It’s been a foregone conclusion for weeks, but we now officially know who is playoff-bound in the American League.
In front of a crowd of 17,891, the Rays just shut out the Orioles by the score of 5-0, clinching the franchise’s second ever trip to the postseason. David Price delivered eight shutout frames en route to his 19th win of the season, striking out eight and walking none. He now ranks third in the American League with a 2.73 ERA. Carlos Pena and Carl Crawford both homered in the win.
We also just witnessed the Yankees defeat the Blue Jays by the score of 6-1, clinching at least the Wild Card and officially eliminating the Red Sox. CC Sabathia 8 1/3 innings of one-run ball on the win, allowing just three hits while striking out eight and walking a pair. The big left-hander now leads the American League with 21 wins to go along with a 3.18 ERA. Sabathia is not going be the AL Cy Young, but apparently he’s good enough to win the AL MVP.
OK, so here’s where we stand after tonight’s action. The Rays (94-63) remain a half-game in front of the Yankees (94-64) in the American League East.
(As reader Andrew reminds us, the Rays are technically 1 1/2 games up since they hold the tiebreaker vs. the Bombers)
The rest of the week breaks down like this:
Rays: Five games – one vs. BAL, four at KC
Yankees: Four games – one at TOR, three at BOS
MLB.com’s Todd Zolecki reports that starter Clay Buchholz is at Citizens Bank Park for Wednesday night’s game against the Marlins. The right-hander recently underwent surgery to repair a partial tear of his flexor pronator mass. The timetable for his recovery is three to five months, but most are expecting him to miss the rest of the season since the Phillies aren’t legitimate contenders.
According to Zolecki, Buchholz apologized to GM Matt Klentak “and others” — presumably other front office staff and/or his teammates — for getting injured. Buchholz hopes to return to pitch in September.
It’s saddening to me, and indicative of the general anti-labor culture in sports, that a player feels obligated to apologize for getting injured on the job. Injuries are nothing new for Buchholz, which might have factored into his decision to apologize. Red Sox fans got on his case quite a bit over the years for his propensity to land on the disabled list. But it wasn’t like Buchholz was taking unnecessary risks; he simply did his job, which entails doing a lot of unhealthy movement with his arm. Buchholz owes no one an apology.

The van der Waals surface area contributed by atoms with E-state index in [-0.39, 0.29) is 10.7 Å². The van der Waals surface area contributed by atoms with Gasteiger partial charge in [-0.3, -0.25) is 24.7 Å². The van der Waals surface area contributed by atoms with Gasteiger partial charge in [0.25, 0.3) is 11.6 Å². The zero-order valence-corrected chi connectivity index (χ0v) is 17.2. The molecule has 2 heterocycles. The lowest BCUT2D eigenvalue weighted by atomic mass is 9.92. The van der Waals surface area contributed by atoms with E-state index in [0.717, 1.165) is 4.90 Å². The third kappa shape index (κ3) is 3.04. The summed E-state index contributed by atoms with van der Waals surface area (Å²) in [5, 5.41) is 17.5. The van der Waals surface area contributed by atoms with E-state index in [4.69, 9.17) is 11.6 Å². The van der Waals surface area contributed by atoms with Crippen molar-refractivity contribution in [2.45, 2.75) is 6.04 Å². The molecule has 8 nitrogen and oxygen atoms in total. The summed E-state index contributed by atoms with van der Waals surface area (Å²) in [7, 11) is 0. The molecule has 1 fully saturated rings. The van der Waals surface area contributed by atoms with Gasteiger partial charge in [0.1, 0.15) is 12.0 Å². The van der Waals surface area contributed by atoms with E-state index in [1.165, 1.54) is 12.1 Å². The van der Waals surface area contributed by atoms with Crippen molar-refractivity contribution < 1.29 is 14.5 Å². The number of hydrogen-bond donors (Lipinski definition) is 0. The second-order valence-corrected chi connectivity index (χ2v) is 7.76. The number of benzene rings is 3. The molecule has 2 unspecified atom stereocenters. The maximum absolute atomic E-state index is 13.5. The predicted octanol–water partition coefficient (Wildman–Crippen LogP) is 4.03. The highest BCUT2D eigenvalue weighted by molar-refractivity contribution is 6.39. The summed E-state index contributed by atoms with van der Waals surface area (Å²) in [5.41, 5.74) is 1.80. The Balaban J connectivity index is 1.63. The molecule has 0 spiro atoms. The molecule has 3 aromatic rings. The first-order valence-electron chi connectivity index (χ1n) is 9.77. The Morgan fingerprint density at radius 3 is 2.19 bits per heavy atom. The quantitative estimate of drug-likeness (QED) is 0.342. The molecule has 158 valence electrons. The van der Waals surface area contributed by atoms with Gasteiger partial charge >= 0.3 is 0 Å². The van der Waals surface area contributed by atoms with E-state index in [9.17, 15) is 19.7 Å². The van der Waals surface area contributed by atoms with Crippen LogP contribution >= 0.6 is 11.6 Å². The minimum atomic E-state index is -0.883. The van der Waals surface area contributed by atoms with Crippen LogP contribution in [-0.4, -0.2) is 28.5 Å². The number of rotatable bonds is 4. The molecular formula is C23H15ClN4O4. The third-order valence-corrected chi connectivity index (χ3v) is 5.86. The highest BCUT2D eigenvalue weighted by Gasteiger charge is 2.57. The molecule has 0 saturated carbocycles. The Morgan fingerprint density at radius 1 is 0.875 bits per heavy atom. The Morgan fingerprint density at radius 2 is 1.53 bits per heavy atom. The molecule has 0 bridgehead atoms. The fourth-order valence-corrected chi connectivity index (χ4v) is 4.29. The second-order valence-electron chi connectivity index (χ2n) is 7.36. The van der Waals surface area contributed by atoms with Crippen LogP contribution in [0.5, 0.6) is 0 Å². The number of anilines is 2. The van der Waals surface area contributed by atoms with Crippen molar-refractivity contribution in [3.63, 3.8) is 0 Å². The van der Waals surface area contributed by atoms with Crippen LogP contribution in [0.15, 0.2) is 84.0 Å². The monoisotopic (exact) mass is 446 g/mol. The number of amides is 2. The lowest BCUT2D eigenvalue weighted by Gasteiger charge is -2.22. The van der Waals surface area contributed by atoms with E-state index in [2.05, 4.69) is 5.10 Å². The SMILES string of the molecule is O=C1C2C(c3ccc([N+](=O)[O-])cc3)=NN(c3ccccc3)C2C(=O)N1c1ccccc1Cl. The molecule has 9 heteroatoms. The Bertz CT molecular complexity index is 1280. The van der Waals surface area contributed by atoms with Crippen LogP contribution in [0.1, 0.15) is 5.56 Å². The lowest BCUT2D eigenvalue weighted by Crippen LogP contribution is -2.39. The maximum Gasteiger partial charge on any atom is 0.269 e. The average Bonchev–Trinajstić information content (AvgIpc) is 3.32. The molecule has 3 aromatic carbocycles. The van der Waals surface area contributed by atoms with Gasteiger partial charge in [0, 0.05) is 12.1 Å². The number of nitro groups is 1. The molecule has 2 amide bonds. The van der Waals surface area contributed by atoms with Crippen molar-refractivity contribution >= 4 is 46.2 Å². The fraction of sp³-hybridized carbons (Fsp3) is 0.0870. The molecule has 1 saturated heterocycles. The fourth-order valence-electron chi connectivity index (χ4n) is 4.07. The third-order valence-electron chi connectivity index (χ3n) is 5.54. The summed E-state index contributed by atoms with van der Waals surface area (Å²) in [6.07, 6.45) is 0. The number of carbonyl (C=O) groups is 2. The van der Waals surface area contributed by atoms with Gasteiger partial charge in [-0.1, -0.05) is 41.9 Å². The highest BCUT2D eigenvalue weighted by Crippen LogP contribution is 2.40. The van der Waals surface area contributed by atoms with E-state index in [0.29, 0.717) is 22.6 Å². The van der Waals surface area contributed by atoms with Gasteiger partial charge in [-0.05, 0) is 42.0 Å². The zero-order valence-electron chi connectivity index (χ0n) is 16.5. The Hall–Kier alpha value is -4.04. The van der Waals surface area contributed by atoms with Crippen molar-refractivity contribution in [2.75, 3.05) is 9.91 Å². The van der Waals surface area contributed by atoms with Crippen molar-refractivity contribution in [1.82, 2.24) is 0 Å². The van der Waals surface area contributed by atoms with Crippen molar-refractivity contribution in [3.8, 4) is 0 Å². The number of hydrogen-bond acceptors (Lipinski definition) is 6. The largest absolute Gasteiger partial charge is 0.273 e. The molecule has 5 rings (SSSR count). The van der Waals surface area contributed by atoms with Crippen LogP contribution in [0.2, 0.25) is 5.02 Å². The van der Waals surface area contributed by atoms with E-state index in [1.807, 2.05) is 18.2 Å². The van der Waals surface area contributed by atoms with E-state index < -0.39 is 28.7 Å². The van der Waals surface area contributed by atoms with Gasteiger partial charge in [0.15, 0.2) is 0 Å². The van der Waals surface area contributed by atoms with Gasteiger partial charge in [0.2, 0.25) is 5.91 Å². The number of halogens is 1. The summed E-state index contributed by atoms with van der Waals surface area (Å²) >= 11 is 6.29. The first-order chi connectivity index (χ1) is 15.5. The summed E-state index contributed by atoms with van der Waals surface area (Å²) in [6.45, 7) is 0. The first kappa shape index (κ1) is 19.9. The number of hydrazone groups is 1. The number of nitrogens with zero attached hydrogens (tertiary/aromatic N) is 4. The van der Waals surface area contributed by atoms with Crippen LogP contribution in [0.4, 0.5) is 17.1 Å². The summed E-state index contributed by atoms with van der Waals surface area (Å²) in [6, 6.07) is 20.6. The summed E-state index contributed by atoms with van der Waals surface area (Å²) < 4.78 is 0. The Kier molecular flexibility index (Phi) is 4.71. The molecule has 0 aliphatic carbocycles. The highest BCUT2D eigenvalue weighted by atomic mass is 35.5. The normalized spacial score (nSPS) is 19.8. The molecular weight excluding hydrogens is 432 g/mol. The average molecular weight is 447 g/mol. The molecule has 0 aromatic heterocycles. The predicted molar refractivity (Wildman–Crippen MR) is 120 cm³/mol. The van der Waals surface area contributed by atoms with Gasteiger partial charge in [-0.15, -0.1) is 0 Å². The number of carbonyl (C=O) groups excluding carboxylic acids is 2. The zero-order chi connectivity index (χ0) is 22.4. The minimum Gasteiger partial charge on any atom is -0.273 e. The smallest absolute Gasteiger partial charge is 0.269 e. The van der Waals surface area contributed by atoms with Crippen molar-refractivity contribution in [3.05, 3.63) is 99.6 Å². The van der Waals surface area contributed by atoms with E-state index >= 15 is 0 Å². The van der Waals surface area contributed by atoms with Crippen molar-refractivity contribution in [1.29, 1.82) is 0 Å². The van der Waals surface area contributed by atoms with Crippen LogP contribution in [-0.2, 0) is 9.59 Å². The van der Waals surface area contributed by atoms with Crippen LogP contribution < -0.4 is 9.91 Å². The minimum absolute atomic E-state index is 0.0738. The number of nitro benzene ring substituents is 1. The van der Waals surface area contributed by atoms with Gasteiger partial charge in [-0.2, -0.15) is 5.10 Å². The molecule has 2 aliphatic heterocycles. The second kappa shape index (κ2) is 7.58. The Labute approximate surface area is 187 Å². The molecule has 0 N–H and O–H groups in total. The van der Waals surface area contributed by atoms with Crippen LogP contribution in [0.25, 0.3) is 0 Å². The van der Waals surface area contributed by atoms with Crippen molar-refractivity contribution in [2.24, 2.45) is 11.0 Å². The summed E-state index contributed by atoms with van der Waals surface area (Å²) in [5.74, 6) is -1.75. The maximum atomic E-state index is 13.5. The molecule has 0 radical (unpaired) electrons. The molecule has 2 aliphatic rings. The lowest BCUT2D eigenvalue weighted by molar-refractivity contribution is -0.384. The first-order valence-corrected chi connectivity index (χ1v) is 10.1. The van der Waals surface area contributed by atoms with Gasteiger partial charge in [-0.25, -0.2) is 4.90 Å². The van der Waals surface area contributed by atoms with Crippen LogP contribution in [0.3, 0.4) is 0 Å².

Buchholz isn’t the only player to have apologized for getting injured. Outfielder Hideki Matsui apologized to the Yankees in 2006. Starter Masahiro Tanaka apologized in 2014. Twins reliever Glen Perkins apologized last year. Even Madison Bumgarner sort of apologized for suffering injuries riding a dirt bike on an off-day, saying “It’s definitely not the most responsible decision I’ve made.” Because god forbid an athlete has interests and hobbies outside of his vocation.
Players are brought up in a sports culture that allows exorbitantly wealthy owners to bilk the players — laborers — at every possible turn. They’re mostly underpaid and poorly taken care of in the minors. If and when they reach the major leagues, their salaries are intentionally depressed for six years and their service time is toyed with (just ask Kris Bryant). Buchholz endured that and then endured the criticism that comes with having been a hyped prospect who mostly failed to live up to expectations. He’s gone above and beyond what he needed to do to have a successful career as a professional baseball player, even if it wasn’t as much as fans or front office personnel would have liked.
Update (5:22 PM ET): Thames is dealing with left hamstring tightness. Manager Craig Counsell says it’s “not a big deal,” Tom Haudricourt of the Milwaukee Journal Sentinel reports.
Brewers first baseman Eric Thames left Wednesday afternoon’s game against the Reds in the top of the eighth inning with an apparent injury. Thames took his position to start the inning, but was replaced by Jesus Aguilar. Thames had flied out weakly to center field to end the previous inning, so perhaps something happened while he ran that out.
The Brewers should provide an update shortly on the exact nature of Thames’ early exit. Needless to say, losing Thames to the disabled list would be a huge blow to the 11-11 Brewers, as he entered Wednesday leading all of baseball in runs (25), home runs (11), slugging percentage (.929), and OPS (1.411). Thames was 1-for-3 with a single, a pair of walks, and two runs scored before leaving.